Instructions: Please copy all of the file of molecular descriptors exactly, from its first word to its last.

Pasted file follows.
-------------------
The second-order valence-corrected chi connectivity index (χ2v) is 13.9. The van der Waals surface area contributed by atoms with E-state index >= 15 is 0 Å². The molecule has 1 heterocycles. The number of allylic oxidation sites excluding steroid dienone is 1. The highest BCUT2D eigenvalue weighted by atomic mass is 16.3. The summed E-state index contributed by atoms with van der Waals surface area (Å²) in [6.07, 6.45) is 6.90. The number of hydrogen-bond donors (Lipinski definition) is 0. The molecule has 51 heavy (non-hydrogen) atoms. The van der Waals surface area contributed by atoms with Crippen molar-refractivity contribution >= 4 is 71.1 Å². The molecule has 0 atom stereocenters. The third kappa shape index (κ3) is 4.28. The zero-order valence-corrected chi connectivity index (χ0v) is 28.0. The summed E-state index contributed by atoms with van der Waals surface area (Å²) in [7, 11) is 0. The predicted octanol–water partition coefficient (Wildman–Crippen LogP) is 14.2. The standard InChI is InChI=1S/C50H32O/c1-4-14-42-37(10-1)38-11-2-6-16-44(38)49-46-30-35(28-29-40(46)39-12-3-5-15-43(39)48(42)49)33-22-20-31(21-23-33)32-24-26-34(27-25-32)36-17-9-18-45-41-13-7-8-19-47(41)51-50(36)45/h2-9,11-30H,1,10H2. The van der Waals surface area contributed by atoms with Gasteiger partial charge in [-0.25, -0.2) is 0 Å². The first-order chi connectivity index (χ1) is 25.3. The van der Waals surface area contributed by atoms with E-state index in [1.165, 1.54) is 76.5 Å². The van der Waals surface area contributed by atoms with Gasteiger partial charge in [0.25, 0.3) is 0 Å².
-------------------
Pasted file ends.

The second-order valence-corrected chi connectivity index (χ2v) is 13.9. The van der Waals surface area contributed by atoms with E-state index >= 15 is 0 Å². The molecule has 1 heterocycles. The number of allylic oxidation sites excluding steroid dienone is 1. The highest BCUT2D eigenvalue weighted by atomic mass is 16.3. The summed E-state index contributed by atoms with van der Waals surface area (Å²) in [6.07, 6.45) is 6.90. The number of hydrogen-bond donors (Lipinski definition) is 0. The molecule has 51 heavy (non-hydrogen) atoms. The van der Waals surface area contributed by atoms with Crippen molar-refractivity contribution >= 4 is 71.1 Å². The molecule has 0 atom stereocenters. The third kappa shape index (κ3) is 4.28. The zero-order valence-corrected chi connectivity index (χ0v) is 28.0. The summed E-state index contributed by atoms with van der Waals surface area (Å²) in [7, 11) is 0. The predicted octanol–water partition coefficient (Wildman–Crippen LogP) is 14.2. The standard InChI is InChI=1S/C50H32O/c1-4-14-42-37(10-1)38-11-2-6-16-44(38)49-46-30-35(28-29-40(46)39-12-3-5-15-43(39)48(42)49)33-22-20-31(21-23-33)32-24-26-34(27-25-32)36-17-9-18-45-41-13-7-8-19-47(41)51-50(36)45/h2-9,11-30H,1,10H2. The van der Waals surface area contributed by atoms with Gasteiger partial charge in [-0.25, -0.2) is 0 Å². The first-order chi connectivity index (χ1) is 25.3. The van der Waals surface area contributed by atoms with E-state index in [1.165, 1.54) is 76.5 Å². The van der Waals surface area contributed by atoms with Gasteiger partial charge in [0.25, 0.3) is 0 Å².